This watercolor by Bill Allen of Williamsburg, himself a waterman, is painted from a photograph of the F.D. Crockett near the end of her working days. The painting is being reproduced as posters and on polo shirts for sale at the museum.
Here longtime captain William S. “Purdy” or “Pretty” Green is tying up the boat on his last day as master of the vessel. According to Poquoson legend, Purdy, who worked for K.T. Smith in the summer and dredged in the winter, was captain of the F.D.Crockett for fifty years to the day. He began working on the boat when buyboats were in their heyday. The new owner, who is on the vessel, is Capt. Faye Dryden.
The F.D. Crockett is one of the few boats on the bay that is etched in stone — literally. When Purdy Green died and was buried at Providence Church on Wolf Trap Road near Dare, VA, the family had a full picture of the F.D. Crockett carved on his tombstone.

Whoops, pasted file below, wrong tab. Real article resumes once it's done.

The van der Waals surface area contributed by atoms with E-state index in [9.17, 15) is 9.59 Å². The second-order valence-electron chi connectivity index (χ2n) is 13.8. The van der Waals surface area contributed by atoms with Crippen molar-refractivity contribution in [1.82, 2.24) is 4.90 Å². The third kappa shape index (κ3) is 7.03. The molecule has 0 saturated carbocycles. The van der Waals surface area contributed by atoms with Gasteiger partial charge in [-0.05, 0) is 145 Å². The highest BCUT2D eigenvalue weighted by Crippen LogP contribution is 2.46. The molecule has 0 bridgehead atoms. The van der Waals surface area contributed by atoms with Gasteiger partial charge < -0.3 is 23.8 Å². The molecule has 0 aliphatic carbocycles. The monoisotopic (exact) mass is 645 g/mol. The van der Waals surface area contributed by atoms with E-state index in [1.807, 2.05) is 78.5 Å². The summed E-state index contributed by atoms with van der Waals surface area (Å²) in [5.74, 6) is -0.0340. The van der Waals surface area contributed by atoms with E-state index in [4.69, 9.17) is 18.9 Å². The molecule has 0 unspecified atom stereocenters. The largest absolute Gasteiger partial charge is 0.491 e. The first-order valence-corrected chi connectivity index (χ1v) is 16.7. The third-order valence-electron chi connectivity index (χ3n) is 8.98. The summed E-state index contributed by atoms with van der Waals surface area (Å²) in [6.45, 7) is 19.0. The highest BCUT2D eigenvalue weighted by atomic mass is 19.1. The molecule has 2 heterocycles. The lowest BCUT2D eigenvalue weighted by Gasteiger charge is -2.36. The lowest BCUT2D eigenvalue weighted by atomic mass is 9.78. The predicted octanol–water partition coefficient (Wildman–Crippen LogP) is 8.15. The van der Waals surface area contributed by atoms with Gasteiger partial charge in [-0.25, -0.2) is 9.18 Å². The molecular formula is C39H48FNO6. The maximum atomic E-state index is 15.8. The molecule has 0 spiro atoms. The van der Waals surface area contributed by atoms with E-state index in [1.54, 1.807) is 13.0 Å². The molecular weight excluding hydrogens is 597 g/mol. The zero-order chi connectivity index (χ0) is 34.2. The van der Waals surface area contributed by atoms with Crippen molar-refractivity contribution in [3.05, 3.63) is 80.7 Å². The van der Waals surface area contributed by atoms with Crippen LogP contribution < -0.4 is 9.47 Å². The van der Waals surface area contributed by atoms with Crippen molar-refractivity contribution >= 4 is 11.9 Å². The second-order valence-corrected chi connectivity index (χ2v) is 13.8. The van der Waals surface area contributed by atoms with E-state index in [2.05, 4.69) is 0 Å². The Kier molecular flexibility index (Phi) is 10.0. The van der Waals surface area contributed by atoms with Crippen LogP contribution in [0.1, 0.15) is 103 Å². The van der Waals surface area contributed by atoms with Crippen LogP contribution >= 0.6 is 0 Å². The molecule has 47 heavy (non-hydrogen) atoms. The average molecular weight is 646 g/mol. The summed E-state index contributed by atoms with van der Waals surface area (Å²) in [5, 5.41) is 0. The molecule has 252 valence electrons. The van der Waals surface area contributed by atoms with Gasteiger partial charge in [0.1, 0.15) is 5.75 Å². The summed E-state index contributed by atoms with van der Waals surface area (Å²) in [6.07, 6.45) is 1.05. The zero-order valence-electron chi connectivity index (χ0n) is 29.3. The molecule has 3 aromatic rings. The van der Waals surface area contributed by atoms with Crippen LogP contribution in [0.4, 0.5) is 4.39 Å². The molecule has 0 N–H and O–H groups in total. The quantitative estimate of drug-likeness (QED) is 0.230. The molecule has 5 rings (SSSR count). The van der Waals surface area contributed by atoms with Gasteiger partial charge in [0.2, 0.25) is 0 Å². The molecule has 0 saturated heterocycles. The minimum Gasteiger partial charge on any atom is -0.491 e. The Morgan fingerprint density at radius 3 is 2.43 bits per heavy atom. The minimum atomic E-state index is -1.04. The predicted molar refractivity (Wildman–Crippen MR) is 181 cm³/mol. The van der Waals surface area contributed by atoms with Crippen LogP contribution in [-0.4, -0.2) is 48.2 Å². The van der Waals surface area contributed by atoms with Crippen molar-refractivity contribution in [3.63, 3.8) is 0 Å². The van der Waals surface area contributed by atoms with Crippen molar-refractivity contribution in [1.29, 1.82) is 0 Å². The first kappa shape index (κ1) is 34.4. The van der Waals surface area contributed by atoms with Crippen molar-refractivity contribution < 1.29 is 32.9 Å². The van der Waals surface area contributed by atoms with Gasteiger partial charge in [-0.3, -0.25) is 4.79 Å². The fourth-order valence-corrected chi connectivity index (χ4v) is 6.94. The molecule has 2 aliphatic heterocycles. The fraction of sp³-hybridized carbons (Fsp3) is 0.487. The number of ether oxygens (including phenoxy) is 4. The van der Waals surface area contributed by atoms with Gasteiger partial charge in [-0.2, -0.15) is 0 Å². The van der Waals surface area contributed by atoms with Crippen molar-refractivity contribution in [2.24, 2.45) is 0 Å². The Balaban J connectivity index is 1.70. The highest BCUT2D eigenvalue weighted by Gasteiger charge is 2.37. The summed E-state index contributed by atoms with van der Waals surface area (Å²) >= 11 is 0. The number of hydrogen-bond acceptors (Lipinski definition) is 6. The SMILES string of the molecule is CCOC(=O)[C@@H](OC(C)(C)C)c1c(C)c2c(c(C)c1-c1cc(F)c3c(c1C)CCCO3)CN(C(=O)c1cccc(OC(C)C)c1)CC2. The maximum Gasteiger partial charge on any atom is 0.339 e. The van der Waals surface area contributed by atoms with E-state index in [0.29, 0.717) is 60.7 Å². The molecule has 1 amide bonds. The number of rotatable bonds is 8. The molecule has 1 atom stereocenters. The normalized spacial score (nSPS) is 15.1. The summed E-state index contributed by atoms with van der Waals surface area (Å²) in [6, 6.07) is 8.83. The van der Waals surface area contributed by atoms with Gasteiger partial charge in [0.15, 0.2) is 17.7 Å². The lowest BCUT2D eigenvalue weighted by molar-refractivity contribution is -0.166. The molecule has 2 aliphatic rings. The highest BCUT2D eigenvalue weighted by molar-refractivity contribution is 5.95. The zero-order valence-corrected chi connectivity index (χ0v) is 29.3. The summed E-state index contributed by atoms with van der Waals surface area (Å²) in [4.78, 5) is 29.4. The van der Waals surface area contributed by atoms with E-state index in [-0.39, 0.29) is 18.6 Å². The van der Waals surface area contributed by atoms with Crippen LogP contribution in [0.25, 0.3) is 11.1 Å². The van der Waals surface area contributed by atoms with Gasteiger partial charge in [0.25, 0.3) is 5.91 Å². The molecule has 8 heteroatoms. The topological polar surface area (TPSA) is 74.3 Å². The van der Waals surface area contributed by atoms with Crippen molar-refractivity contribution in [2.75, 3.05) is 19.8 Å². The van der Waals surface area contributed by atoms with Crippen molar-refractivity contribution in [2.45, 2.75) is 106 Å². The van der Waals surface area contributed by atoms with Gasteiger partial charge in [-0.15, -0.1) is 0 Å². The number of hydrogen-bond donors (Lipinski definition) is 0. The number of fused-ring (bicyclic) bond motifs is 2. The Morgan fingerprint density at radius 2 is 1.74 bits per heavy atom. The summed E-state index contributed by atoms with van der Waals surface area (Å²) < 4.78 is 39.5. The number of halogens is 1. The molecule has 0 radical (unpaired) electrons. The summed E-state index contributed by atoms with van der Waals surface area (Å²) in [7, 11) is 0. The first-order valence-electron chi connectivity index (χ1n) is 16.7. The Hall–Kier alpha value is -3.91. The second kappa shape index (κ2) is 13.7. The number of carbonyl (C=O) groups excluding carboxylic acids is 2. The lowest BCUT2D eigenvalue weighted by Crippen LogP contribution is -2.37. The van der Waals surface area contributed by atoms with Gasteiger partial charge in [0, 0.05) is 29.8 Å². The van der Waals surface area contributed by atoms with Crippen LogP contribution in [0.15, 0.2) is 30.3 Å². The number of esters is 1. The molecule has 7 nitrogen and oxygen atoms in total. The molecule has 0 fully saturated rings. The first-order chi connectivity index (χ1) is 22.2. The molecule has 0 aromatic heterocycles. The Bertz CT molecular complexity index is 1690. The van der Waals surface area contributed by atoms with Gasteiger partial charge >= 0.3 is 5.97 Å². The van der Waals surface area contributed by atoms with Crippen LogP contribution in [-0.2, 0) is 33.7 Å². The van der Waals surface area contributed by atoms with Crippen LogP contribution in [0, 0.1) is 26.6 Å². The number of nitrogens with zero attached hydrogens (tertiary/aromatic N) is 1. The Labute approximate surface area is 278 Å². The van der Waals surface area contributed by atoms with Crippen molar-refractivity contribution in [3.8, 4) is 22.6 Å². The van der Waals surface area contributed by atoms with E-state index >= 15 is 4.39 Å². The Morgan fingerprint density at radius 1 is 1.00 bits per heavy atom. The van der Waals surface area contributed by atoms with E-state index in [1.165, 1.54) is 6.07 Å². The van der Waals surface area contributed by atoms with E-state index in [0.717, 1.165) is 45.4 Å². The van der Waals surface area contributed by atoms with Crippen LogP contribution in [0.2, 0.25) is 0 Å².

Thanks to Jeremy Glover http://jeremy-glover.com/ for his contribution of the design of the Crockett logo from Bill Allen’s original painting.
Originally published by Vera England on 18 June 2010. Published on WordPress after The Deltaville Maritime Museum and Holly Point Nature Park moved from http://deltavilleva.com/museumpark/ to http://deltavillemuseum.com/